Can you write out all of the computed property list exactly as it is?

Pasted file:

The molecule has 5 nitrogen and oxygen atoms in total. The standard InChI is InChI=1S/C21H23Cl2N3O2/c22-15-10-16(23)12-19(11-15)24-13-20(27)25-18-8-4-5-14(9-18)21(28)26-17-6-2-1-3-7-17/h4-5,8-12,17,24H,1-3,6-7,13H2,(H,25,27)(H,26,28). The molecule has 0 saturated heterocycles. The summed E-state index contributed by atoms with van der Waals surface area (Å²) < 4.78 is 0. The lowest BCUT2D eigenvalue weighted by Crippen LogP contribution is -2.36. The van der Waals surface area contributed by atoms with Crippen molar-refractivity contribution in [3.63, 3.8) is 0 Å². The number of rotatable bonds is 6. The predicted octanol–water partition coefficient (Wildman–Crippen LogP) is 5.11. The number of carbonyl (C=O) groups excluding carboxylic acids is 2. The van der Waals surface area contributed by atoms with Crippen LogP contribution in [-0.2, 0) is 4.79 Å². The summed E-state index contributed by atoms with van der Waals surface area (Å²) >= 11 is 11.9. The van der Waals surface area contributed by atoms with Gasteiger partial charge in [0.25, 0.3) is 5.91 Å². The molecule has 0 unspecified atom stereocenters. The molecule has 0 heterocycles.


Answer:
The molecule has 5 nitrogen and oxygen atoms in total. The standard InChI is InChI=1S/C21H23Cl2N3O2/c22-15-10-16(23)12-19(11-15)24-13-20(27)25-18-8-4-5-14(9-18)21(28)26-17-6-2-1-3-7-17/h4-5,8-12,17,24H,1-3,6-7,13H2,(H,25,27)(H,26,28). The molecule has 0 saturated heterocycles. The summed E-state index contributed by atoms with van der Waals surface area (Å²) < 4.78 is 0. The lowest BCUT2D eigenvalue weighted by Crippen LogP contribution is -2.36. The van der Waals surface area contributed by atoms with Crippen molar-refractivity contribution in [3.63, 3.8) is 0 Å². The number of rotatable bonds is 6. The predicted octanol–water partition coefficient (Wildman–Crippen LogP) is 5.11. The number of carbonyl (C=O) groups excluding carboxylic acids is 2. The van der Waals surface area contributed by atoms with Crippen LogP contribution in [-0.2, 0) is 4.79 Å². The summed E-state index contributed by atoms with van der Waals surface area (Å²) >= 11 is 11.9. The van der Waals surface area contributed by atoms with Gasteiger partial charge in [0.25, 0.3) is 5.91 Å². The molecule has 0 unspecified atom stereocenters. The molecule has 0 heterocycles.